08:07 – So, Republican Governor Pat McCrory, despite his campaign promise to oppose any further restrictions on abortion in North Carolina, now says he’ll sign the “compromise” NC Senate version of the anti-abortion bill. Weasel. He ran as a moderate Republican without ties to the Religious Right, but now here he is doing their bidding. Bastard.
Obama seems enamored of ruling via Executive Order. All he needs to do to solve the problems caused by Shiite Southern Baptists in North Carolina, Texas, and elsewhere is issue another Executive Order: any hospital or clinic that receives federal funding, directly or indirectly, must provide abortions on demand, in a timely manner, inexpensively, and without any restrictions whatsoever, or lose that federal funding.
09:33 – I was just reading an article in the paper about the US House splitting the farm subsidy and foodstamp programs into separate bills, for the first time in 40 years. Disregarding for a moment that both programs should be eliminated, I was struck by the absurdity of how much we’re spending on foodstamps. Apparently, about a fifth of North Carolinians receive foodstamps, although I don’t believe I’ve ever known someone who’d ever gotten them. If that ratio holds up nationwide, we’re spending $80 billion a year to give foodstamps to about 60 million people, or more than $1,300 annually per person. And those foodstamps can be spent on packaged foods, meat, and other foods that are expensive way out of proportion to their food value. There’s no way it costs more than $100/month to provide proper nutrition to one person, if we keep the choice of foods as inexpensive as possible.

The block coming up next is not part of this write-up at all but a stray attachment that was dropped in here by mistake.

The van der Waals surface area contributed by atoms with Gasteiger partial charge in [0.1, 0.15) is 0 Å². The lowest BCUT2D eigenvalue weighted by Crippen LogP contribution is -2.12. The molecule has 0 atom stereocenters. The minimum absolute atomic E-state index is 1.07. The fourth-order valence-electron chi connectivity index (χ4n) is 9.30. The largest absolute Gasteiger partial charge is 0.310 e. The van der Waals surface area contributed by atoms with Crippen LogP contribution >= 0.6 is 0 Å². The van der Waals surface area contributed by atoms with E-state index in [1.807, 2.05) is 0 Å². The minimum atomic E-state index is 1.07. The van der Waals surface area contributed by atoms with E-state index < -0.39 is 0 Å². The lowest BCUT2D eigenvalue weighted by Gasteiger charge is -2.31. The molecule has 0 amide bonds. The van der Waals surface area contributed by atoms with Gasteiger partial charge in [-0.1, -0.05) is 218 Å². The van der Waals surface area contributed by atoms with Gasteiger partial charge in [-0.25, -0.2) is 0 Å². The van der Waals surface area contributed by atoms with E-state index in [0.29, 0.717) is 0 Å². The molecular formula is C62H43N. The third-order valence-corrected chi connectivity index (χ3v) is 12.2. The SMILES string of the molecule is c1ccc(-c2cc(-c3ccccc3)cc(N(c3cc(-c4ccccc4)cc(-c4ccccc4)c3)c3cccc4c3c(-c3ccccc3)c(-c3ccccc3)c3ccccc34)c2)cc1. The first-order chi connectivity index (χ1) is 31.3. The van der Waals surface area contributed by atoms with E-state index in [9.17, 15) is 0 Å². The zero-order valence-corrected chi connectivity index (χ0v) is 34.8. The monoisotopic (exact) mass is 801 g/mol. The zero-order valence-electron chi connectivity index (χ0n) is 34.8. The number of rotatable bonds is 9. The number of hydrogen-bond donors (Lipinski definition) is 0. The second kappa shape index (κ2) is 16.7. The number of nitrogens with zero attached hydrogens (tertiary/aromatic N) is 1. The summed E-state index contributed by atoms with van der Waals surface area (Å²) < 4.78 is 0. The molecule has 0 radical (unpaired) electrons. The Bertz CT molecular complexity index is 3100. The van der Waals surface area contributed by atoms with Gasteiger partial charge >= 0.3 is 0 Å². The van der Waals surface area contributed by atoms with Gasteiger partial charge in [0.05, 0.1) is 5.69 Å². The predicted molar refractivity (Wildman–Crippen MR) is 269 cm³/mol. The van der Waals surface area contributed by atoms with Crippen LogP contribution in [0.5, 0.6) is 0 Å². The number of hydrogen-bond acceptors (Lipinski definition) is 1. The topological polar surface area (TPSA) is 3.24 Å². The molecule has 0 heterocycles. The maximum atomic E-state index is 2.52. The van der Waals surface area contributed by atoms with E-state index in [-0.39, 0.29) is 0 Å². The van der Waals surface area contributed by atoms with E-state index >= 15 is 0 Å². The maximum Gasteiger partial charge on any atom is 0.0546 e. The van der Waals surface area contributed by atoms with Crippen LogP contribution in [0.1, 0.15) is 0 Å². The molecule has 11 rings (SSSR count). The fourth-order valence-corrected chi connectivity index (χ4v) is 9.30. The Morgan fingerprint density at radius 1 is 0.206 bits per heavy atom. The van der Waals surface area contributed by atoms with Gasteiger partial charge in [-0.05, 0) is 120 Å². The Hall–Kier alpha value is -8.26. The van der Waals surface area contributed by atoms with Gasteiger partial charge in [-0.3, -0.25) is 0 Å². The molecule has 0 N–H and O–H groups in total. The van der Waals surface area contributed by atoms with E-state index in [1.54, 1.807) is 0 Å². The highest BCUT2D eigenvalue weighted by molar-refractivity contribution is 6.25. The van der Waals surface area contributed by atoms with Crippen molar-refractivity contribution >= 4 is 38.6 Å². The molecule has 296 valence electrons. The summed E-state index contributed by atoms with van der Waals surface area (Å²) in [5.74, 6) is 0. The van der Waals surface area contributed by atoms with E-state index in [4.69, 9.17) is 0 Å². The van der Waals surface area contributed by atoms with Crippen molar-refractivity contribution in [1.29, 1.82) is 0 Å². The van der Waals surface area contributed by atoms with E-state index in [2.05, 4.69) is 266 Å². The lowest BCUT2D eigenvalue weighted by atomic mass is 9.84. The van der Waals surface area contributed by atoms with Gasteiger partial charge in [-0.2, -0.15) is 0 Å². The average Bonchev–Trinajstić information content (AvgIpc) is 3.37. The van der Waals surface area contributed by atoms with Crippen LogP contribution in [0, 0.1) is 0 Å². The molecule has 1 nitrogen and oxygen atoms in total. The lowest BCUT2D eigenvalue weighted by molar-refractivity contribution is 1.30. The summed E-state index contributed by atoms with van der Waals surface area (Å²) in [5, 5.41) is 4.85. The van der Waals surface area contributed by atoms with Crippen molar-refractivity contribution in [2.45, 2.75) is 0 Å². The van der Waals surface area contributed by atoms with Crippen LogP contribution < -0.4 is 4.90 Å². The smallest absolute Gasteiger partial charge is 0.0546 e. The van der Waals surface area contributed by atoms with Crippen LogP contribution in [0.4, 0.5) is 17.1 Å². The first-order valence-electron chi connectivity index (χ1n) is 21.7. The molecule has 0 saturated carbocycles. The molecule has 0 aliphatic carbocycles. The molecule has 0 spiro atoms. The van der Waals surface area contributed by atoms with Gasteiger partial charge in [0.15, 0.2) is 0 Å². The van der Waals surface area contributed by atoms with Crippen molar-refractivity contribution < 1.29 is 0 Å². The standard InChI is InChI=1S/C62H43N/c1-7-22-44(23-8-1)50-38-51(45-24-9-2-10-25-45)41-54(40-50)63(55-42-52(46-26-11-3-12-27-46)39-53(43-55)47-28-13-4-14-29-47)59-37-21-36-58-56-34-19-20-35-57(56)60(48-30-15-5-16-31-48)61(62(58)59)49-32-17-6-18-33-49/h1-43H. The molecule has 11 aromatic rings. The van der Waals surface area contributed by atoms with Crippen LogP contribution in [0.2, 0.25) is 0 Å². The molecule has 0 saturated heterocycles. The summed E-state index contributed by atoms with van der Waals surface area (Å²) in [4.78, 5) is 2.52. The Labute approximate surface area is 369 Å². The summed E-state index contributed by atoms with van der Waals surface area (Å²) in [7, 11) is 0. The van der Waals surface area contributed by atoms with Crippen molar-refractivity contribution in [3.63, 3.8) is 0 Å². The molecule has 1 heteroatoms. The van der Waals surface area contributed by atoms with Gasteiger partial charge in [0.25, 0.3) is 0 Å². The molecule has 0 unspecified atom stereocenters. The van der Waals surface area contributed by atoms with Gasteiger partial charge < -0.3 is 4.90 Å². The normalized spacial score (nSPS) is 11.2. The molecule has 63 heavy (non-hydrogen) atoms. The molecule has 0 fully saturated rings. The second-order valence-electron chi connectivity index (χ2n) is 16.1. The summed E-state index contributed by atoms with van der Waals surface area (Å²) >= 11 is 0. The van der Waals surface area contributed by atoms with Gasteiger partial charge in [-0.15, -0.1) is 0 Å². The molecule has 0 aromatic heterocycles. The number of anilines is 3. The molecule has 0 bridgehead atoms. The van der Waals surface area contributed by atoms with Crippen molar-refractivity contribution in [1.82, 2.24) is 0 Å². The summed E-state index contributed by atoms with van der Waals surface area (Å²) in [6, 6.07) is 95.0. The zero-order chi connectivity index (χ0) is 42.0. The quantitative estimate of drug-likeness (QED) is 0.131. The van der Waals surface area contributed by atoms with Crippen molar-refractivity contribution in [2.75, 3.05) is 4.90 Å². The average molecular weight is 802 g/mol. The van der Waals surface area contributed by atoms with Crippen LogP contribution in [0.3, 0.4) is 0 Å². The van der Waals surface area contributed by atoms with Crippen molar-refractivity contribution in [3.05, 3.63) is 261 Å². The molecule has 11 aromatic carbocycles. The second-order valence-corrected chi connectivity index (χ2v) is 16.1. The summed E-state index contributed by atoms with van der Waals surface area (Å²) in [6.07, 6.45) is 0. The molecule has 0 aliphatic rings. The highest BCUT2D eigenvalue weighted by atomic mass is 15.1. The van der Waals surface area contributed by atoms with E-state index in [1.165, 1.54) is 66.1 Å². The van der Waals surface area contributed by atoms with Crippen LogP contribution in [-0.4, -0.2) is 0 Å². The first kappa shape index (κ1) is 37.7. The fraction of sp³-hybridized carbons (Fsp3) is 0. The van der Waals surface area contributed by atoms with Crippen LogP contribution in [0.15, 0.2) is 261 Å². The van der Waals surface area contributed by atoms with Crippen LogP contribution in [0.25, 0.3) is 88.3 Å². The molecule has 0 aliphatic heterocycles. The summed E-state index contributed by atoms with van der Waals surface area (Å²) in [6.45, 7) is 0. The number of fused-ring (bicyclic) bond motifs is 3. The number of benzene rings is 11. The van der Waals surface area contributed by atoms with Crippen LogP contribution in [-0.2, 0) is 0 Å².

We need to revisit what Republic Rome did to keep the head count fed. A subsidized grain dole, which any Roman citizen was entitled to, without means testing. Stand in line to get a chit, and then stand in another line to get the food package for the month. I’m guessing that if we distributed wheat, dry beans, and similarly cost-effective foods we could reduce the costs of this program by at least two thirds. Call it $30/month/person, or $1/day.